This didn't take too long as it wasn't as big as we had hoped, only around 50#. We explored a few other spots after that and picked up some smaller stuff. After getting something of a load on the ATV, we went to find Brandon and unload back at the truck. Brandon had located a few larger pieces and we found him racing up and down the roads like a speed demon, just having some fun on the ATV. Brandon wanted to go explore on the pipeline clear-cut so we doubled-up and followed him about a mile from the truck to the clear-cut. I had looked here last year but not found anything promising at that time. This time was no exception. Brandon barreled off down through a small wet ravine and once on the other side decided to take a new track through the grass instead of the relatively dry, well used track. Guess what? Yea, you guessed it. 4-wheel drive ATV does not mean invincible... he buried it some nasty black mud where a spring is relatively always wet. The funny part was when he looked back at me sitting on the other side of the ravine and hung his head, just knowing he was in for some criticism for that one... I wasn't too hard on him... I eased my ATV across the ravine and got in front of him on the dry track. For some reason the winch on the ATV wouldn't work so I went to check it out and discover that I had left the ground cable off of the battery when I replaced it last week. After getting the tool kit and correcting this, we winched the ATV out of the mud and headed back the way we came. While we were winching out, Floyd was looking around and found a wallet lying on the ground. What's a guy to do? He handed it to me thinking it might be mine or Brandon's, I looked in it and there was no ID, but there was $33 cash... I handed it back to Floyd and told him it appeared to me he was $33 richer as it didn't belong to me or Brandon. Most likely some kid riding his ATV lost it who knows when.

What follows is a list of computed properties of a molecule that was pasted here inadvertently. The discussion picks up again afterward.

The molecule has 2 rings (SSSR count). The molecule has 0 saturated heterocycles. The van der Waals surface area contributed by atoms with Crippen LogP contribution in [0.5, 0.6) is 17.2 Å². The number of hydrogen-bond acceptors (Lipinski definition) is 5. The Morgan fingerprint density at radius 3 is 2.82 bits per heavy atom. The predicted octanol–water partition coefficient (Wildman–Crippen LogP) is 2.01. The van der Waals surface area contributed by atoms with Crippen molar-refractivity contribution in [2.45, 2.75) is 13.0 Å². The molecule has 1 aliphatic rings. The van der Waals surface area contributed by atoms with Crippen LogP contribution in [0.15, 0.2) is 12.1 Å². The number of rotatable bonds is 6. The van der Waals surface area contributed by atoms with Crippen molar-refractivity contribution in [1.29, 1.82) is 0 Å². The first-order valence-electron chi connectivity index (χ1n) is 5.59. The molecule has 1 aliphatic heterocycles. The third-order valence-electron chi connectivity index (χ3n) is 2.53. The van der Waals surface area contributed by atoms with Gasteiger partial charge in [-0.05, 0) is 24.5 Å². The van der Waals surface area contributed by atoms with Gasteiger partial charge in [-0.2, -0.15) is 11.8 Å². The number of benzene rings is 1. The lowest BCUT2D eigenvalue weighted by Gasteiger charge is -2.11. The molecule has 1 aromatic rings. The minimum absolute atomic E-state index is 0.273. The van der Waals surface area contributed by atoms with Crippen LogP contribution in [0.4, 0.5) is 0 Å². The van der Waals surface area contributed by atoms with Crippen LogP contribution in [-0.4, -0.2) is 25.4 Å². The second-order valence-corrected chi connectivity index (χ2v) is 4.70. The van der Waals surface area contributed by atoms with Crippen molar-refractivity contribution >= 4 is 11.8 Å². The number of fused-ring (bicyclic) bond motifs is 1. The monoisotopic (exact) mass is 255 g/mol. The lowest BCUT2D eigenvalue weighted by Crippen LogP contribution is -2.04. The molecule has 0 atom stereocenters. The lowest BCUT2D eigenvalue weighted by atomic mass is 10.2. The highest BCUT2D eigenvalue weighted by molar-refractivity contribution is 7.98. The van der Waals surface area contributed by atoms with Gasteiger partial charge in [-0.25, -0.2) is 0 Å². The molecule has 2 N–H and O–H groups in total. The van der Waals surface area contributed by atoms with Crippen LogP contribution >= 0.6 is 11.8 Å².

Brandon headed back toward the truck and Floyd and I decided to explore a likely looking area off one of the logging roads where there was a new wash after the hurricane and heavy rains. Here we hit the jackpot. The rains had exposed a number of larger pieces in the wash, and better yet, we could drive right up to them with the ATV.

Just up the hill in the road we spotted some more exposed logs. These turned out to be much larger pieces, the largest one is still there, we decided it would best wait for the next trip. We covered it back up and noted the location. One of the pieces seen on the back of the ATV behind Brandon is around 300#. This was the second trip to transport the pieces back to the trailer. It took all three of us to load that one on the ATV!

On the way back we decided to visit our old friend. While Floyd was standing on it, he spied another piece buried in the brush nearby. It turned out to be a beautiful round full of druze and agate, one of the prettiest pieces of the trip after it's cleaned up I'm betting!

We stopped at Tiger Creek on the way out to wash off in the clean, cold water near the low water crossing on the forest road. Quite refreshing I must say.

All in all we had a great trip this time. Lots of pet wood for the yard, some for the saw, and plenty of good fun to remember. We only had one spot of trouble on the way home. After leaving Jasper on Sunday morning, we got perhaps thirty miles north to Pineland and I was hearing some noise from the trailer. I pulled over and discovered that somehow, all of the lug nuts on one wheel had mysteriously loosened during the night, and the wheel was destroyed. Another mile and it would have worked it's way off of the hub entirely. We have our suspicions how this happened, but it's speculation at best based on certain incidents. I thought Texas fishermen had a better sense of humor...

I pulled the ruined wheel off and chained the axle up. We transferred as much weight as possible to ease the strain on the remaining tire on that side and then took the next twelve hours to make the eight hour drive home. Hey, all in a day's work, right? I was just in too good a mood to let a little thing like a ruined trailer wheel and hub get me down. I loved every minute of the trip. We took all of the back roads going home and enjoyed the Americana along the way!

2006 Virgil G. Richards

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VIRGIL G. RICHARDS